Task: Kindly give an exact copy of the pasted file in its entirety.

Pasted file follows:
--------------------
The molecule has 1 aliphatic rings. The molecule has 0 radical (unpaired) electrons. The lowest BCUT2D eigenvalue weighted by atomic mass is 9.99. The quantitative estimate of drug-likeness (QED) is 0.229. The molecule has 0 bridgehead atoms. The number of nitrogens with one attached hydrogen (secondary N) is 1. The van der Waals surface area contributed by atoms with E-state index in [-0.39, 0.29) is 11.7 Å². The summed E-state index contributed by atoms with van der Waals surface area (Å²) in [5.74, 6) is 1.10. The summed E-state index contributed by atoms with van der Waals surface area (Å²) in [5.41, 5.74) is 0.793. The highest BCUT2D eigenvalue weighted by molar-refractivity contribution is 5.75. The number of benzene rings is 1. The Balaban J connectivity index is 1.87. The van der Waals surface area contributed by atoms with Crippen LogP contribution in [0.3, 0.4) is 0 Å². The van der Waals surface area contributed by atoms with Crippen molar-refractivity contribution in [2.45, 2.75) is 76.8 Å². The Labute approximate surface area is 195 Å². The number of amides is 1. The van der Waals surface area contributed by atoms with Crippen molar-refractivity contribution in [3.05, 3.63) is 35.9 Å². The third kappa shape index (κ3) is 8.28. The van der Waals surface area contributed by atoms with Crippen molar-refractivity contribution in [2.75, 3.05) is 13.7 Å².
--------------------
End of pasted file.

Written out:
The molecule has 1 aliphatic rings. The molecule has 0 radical (unpaired) electrons. The lowest BCUT2D eigenvalue weighted by atomic mass is 9.99. The quantitative estimate of drug-likeness (QED) is 0.229. The molecule has 0 bridgehead atoms. The number of nitrogens with one attached hydrogen (secondary N) is 1. The van der Waals surface area contributed by atoms with E-state index in [-0.39, 0.29) is 11.7 Å². The summed E-state index contributed by atoms with van der Waals surface area (Å²) in [5.74, 6) is 1.10. The summed E-state index contributed by atoms with van der Waals surface area (Å²) in [5.41, 5.74) is 0.793. The highest BCUT2D eigenvalue weighted by molar-refractivity contribution is 5.75. The number of benzene rings is 1. The Balaban J connectivity index is 1.87. The van der Waals surface area contributed by atoms with Crippen LogP contribution in [0.3, 0.4) is 0 Å². The van der Waals surface area contributed by atoms with Crippen molar-refractivity contribution in [2.45, 2.75) is 76.8 Å². The Labute approximate surface area is 195 Å². The number of amides is 1. The van der Waals surface area contributed by atoms with Crippen molar-refractivity contribution in [3.05, 3.63) is 35.9 Å². The third kappa shape index (κ3) is 8.28. The van der Waals surface area contributed by atoms with Crippen molar-refractivity contribution in [2.75, 3.05) is 13.7 Å².